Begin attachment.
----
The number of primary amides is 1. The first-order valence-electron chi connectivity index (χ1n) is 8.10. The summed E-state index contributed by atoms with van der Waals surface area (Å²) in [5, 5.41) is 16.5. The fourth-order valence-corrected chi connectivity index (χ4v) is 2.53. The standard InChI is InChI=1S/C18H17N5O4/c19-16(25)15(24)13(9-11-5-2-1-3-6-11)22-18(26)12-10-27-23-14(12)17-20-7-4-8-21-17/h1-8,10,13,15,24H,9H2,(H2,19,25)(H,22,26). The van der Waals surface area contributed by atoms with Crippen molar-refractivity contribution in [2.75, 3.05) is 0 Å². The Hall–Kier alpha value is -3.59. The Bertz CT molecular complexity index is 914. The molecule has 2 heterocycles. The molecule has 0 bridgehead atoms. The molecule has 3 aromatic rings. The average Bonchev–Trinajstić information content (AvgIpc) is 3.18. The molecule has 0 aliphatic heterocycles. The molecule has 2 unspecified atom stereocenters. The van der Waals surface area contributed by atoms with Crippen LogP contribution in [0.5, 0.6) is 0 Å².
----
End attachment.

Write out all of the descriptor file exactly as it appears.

The number of primary amides is 1. The first-order valence-electron chi connectivity index (χ1n) is 8.10. The summed E-state index contributed by atoms with van der Waals surface area (Å²) in [5, 5.41) is 16.5. The fourth-order valence-corrected chi connectivity index (χ4v) is 2.53. The standard InChI is InChI=1S/C18H17N5O4/c19-16(25)15(24)13(9-11-5-2-1-3-6-11)22-18(26)12-10-27-23-14(12)17-20-7-4-8-21-17/h1-8,10,13,15,24H,9H2,(H2,19,25)(H,22,26). The van der Waals surface area contributed by atoms with Crippen molar-refractivity contribution in [2.75, 3.05) is 0 Å². The Hall–Kier alpha value is -3.59. The Bertz CT molecular complexity index is 914. The molecule has 2 heterocycles. The molecule has 0 bridgehead atoms. The molecule has 3 aromatic rings. The average Bonchev–Trinajstić information content (AvgIpc) is 3.18. The molecule has 0 aliphatic heterocycles. The molecule has 2 unspecified atom stereocenters. The van der Waals surface area contributed by atoms with Crippen LogP contribution in [0.5, 0.6) is 0 Å².